Why African nations need keener focus on foreign policy issues

Thursday January 4 2018


Kenya and almost all African states were created following a foreign policy decision of 13 European countries and the United States, led by the French, British and Germans. They were marking their spheres of influence during the Berlin Conference of 1884 (also referred to as the Congo Conference/West Africa Conference).

The conference, according to the General Act of the Berlin Conference, formalised the beginning of the Scramble for Africa and was motivated by these primary issues:

1. Freedom of trade in the basin of the Congo, its embouchures and circumjacent regions
2. End slave trade, and the operations by sea or land which furnish slaves to that trade
3. Neutrality of the territories comprised in the Conventional basin of the Congo
4. Navigation for the Congo and Niger rivers, their effluents and the waters in their system
5. Introducing into international relations certain uniform rules with reference to future occupations on the coast of the African Continent


Considering this, Africa was not created by Africans nor for Africans. Driven by the Principle of Effectivity (establishment of authority) decisions made at Bismarck’s official residence in Wilhelmstrasse, Berlin, have shaped Africa’s international relations so far and likely in the future, unless a separate future is determined by a strong African leadership and a well-informed population.

It is not well researched as to what consumes the minds of the youth in Africa (who are currently the most talked about population on earth) when it comes to global affairs, since they are the most privileged generation, blessed with technological capabilities that can filter knowledge out of the information provided on the internet.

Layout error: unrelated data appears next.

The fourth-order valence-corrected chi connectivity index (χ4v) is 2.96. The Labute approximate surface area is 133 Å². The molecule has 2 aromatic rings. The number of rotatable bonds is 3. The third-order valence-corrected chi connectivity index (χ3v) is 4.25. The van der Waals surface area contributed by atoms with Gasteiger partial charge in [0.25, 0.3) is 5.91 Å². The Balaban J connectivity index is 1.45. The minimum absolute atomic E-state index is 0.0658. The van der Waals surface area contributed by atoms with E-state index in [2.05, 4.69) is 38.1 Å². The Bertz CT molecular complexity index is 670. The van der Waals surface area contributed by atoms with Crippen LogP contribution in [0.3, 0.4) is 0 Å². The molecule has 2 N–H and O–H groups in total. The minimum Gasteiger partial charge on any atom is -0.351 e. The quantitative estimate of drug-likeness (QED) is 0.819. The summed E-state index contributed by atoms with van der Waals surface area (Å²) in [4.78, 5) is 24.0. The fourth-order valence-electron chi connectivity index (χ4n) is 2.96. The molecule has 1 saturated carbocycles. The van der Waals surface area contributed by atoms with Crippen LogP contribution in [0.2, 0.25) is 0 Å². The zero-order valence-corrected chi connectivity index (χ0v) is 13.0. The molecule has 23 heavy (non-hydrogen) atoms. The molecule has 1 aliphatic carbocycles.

African governments and institutions could be apportioned blame when it comes to the ‘international political ignorance’ of the African minds on the world around them.


It can cause a lot of worry when we have more Africa-specific research and academic institutions in Europe and America than on our continent, implying that there could be people who know more about Africa than Africans.

Another implication is that Africans could only be knowledgeable about Africa and not any other part of the world, owing to the lack of foreign-focused research and academic institutions across the continent.

The long-term consequence is that the continent’s growth will continue to be slow and foreign-led despite some recent commendable developments in expanding intra-Africa trade and infrastructure.

I hope that we can learn from the efforts of the pre-Berlin Conference era, and that all investments and growth should be led by proper research, organisation and planning. It is therefore high time that Africans developed full academic and non-academic organisations — state and/or non-state, not limited to examples like institutes for American Studies, Centres for Asian Affairs, Schools of European Affairs.


These efforts should be conscientiously matched with intra-Africa sub-regional focuses, which are non-existent or only brushed through as units, not concentrations, in international relations courses.

Closer to the people are the media, which deliberately or unintentionally are yet to improve the consciousness of the masses on these weighty issues. The foreign policies of African governments could easily go without much analysis or criticism from the people on the streets, apart from a few coincidences where the foreign media highlight issues resulting from the country’s decisions, global conferences hosted in African cities or headlines caused in other parts of the world and personalities.

Africa, as the cradle of mankind, should develop keenness in foreign policy and international relations to realise long-term growth in the security, economies and socio-political life of its people.

Mr Okwemba is the managing director of the Centre for International and Security Affairs, a Nairobi-based think tank.